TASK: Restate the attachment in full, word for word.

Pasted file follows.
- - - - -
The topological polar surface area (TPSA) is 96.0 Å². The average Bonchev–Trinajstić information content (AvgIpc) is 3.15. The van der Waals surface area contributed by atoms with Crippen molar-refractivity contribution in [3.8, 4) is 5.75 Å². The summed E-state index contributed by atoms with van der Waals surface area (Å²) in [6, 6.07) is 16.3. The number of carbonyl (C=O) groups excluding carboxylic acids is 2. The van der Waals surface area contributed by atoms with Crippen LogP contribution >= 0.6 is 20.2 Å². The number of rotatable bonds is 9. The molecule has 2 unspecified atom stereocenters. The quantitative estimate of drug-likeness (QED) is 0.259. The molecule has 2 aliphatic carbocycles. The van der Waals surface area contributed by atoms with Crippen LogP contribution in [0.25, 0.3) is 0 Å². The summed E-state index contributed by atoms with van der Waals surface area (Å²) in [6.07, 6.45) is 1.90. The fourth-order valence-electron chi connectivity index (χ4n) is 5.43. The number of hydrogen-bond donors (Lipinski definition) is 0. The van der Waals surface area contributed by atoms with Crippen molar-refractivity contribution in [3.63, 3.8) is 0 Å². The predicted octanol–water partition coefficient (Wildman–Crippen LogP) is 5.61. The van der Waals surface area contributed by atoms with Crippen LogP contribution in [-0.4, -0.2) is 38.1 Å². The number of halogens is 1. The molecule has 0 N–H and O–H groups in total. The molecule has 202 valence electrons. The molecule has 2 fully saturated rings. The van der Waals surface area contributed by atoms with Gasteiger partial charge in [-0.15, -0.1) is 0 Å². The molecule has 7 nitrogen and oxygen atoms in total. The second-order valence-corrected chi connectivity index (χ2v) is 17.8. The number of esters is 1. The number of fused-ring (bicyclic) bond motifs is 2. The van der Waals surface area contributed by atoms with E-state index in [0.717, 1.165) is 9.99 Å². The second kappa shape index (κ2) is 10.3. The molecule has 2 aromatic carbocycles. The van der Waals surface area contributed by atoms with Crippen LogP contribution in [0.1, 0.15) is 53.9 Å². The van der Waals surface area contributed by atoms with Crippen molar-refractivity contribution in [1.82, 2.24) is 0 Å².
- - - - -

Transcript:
The topological polar surface area (TPSA) is 96.0 Å². The average Bonchev–Trinajstić information content (AvgIpc) is 3.15. The van der Waals surface area contributed by atoms with Crippen molar-refractivity contribution in [3.8, 4) is 5.75 Å². The summed E-state index contributed by atoms with van der Waals surface area (Å²) in [6, 6.07) is 16.3. The number of carbonyl (C=O) groups excluding carboxylic acids is 2. The van der Waals surface area contributed by atoms with Crippen LogP contribution >= 0.6 is 20.2 Å². The number of rotatable bonds is 9. The molecule has 2 unspecified atom stereocenters. The quantitative estimate of drug-likeness (QED) is 0.259. The molecule has 2 aliphatic carbocycles. The van der Waals surface area contributed by atoms with Crippen LogP contribution in [0.25, 0.3) is 0 Å². The summed E-state index contributed by atoms with van der Waals surface area (Å²) in [6.07, 6.45) is 1.90. The fourth-order valence-electron chi connectivity index (χ4n) is 5.43. The number of hydrogen-bond donors (Lipinski definition) is 0. The van der Waals surface area contributed by atoms with Crippen molar-refractivity contribution in [3.63, 3.8) is 0 Å². The predicted octanol–water partition coefficient (Wildman–Crippen LogP) is 5.61. The van der Waals surface area contributed by atoms with Crippen LogP contribution in [-0.4, -0.2) is 38.1 Å². The number of halogens is 1. The molecule has 0 N–H and O–H groups in total. The molecule has 202 valence electrons. The molecule has 2 fully saturated rings. The van der Waals surface area contributed by atoms with Gasteiger partial charge in [-0.15, -0.1) is 0 Å². The molecule has 7 nitrogen and oxygen atoms in total. The second-order valence-corrected chi connectivity index (χ2v) is 17.8. The number of esters is 1. The number of fused-ring (bicyclic) bond motifs is 2. The van der Waals surface area contributed by atoms with E-state index in [0.717, 1.165) is 9.99 Å². The second kappa shape index (κ2) is 10.3. The molecule has 2 aromatic carbocycles. The van der Waals surface area contributed by atoms with Crippen LogP contribution in [0.1, 0.15) is 53.9 Å². The van der Waals surface area contributed by atoms with Crippen molar-refractivity contribution in [1.82, 2.24) is 0 Å².